Friday, August 26, 2011

August 16th – An Impressionist’s View in St Petersburg

Today we joined an organised tour of the Hermitage, so that we could get early access to its treasures before the masses (tours get in at 9.30am, while the plebs get in at 10.30am). Once we were in, the plan was to rush up to the third floor to see the wonderful collection of Impressionist masters. Unfortunately, the Hermitage only wakes up slowly, and you're only allowed in certain bits of it, before 10.30am. This meant that we were dodging round corners and darting down deserted corridors to get away from the fearsome room attendants who like nothing more than to tell off tourists.

As we sneaked around, we got busted a couple of times, but we eventually made it to the Impressionists as they were opened up – and what an excellent collection they have. Much of it had been bought directly off the artists by Russia's super-rich aristocracy before the revolution, and then appropriated from their grand palaces by the new Communist government. So, room after room is filled with glorious Renoirs, Monets, Manets, Cezannes and Degas, in the best assembly of impressionist art outside of Paris.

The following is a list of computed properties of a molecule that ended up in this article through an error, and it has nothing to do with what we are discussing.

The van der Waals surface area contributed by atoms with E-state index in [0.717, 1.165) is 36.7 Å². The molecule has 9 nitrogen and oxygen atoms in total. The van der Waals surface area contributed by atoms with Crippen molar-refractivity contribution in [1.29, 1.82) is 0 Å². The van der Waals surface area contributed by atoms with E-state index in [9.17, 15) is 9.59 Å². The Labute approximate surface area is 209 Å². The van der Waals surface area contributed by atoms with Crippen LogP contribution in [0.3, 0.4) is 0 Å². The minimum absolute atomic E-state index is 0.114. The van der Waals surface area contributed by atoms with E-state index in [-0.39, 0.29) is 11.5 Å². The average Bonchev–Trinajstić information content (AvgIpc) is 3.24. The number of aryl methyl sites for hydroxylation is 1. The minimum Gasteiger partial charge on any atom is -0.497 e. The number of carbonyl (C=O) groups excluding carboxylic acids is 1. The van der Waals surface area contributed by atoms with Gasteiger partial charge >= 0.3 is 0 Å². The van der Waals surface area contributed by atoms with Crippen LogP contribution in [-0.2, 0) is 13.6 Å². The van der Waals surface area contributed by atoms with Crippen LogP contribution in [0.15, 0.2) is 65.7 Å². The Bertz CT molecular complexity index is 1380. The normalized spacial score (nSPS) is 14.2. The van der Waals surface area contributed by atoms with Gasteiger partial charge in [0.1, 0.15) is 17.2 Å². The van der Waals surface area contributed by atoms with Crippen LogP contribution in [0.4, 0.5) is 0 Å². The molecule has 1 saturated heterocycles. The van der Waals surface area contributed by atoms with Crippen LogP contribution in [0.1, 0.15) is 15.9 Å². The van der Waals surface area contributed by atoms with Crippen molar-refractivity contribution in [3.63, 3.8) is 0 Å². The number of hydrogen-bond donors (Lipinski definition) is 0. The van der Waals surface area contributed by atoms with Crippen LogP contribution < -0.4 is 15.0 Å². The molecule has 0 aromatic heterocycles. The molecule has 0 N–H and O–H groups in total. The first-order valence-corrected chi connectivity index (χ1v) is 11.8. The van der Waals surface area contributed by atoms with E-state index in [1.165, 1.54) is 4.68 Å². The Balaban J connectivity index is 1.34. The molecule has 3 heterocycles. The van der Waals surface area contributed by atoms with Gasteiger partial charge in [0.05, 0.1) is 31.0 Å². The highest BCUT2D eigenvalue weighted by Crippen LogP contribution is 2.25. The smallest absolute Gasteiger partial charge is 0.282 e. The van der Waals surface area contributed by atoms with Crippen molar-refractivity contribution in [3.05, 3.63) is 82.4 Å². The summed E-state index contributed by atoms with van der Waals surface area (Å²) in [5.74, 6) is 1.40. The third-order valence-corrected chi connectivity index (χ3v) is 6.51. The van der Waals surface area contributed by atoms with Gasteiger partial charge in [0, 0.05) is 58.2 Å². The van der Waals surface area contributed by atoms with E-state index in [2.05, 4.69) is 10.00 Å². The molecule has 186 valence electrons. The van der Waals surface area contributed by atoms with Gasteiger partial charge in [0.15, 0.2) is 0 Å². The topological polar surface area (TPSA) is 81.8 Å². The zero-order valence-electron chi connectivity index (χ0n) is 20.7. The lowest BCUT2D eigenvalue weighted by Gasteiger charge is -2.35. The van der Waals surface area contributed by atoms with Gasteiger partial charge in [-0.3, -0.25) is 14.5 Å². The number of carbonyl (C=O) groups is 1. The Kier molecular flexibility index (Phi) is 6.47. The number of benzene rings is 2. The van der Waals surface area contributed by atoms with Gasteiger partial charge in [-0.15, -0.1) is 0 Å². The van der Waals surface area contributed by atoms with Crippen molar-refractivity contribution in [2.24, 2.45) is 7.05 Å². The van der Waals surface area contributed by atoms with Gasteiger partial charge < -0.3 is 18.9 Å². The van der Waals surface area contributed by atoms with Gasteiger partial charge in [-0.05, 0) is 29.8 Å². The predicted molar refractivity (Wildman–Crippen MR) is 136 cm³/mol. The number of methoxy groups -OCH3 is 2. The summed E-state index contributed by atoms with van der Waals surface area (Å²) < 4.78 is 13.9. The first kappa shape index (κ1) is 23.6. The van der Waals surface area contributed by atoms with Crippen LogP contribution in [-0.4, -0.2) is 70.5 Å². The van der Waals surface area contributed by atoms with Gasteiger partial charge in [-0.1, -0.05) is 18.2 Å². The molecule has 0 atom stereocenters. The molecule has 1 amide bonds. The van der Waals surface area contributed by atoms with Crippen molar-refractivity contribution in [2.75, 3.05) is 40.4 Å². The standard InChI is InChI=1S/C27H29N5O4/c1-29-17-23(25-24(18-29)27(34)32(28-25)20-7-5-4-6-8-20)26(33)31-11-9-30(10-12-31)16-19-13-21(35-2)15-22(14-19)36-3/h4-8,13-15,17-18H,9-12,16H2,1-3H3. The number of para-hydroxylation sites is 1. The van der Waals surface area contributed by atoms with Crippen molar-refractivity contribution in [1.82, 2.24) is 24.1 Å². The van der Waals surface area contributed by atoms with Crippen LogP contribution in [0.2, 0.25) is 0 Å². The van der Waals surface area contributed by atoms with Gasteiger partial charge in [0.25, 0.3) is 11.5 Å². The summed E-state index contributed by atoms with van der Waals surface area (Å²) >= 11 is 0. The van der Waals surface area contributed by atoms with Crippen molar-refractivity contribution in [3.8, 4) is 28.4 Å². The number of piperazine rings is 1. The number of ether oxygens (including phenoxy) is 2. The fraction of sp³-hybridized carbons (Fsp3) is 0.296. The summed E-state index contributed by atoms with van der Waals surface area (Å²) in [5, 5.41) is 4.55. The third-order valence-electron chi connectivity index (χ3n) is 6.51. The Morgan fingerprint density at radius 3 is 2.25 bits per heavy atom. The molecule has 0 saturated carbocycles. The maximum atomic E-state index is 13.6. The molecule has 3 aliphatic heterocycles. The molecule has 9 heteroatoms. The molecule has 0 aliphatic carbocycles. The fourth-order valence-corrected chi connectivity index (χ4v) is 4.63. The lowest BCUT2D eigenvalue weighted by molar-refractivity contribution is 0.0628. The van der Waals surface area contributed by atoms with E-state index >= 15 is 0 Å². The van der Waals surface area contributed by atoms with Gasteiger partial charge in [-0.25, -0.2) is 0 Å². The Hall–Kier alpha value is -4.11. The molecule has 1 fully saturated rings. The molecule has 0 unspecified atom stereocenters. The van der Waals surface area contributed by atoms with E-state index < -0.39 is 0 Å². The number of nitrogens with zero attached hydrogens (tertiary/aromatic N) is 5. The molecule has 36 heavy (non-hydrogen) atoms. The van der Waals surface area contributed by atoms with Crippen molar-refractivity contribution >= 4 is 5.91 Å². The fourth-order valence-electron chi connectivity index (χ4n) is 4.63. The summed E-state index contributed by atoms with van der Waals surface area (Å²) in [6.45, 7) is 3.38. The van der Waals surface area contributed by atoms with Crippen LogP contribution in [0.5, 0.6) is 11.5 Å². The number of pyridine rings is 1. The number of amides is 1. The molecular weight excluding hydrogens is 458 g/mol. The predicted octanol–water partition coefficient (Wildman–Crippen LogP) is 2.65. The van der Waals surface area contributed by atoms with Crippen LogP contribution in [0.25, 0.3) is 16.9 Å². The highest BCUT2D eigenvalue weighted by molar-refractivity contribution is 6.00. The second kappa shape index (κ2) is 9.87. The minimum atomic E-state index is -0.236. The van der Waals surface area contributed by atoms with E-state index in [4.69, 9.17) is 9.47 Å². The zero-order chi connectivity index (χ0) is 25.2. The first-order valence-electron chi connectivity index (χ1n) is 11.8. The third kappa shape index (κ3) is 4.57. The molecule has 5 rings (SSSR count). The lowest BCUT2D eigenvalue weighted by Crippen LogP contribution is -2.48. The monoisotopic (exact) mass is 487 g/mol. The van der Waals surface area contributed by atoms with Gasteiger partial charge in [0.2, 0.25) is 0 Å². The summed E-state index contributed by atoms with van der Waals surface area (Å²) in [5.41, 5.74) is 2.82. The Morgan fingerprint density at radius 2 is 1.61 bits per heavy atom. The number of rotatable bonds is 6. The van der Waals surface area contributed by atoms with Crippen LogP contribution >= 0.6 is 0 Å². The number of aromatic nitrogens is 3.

We then moved to the modern art section, filled with Picassos and Matisses (and many others), much of it produced after the Revolution, so I'm not sure how it would have ended up in the hands of the Hermitage. Finally, we moved onto the opulent state rooms of the Winter Palace – quite what the peasants and working classes must have felt after seeing all this extravagance and conspicuous consumption when they stormed the Winter Palace in 1917, it's difficult to fathom.

The Hermitage supposedly has 15 miles of corridors, and it was beginning to feel like we'd walked every single step of them. They say that it would take you 7 years, working 8 hours a day to see every exhibit in the Hermitage, but over the last couple of weeks we've given it a good go. I'm almost at the point where I think I could actually find my way around this huge labyrinth of art without a map.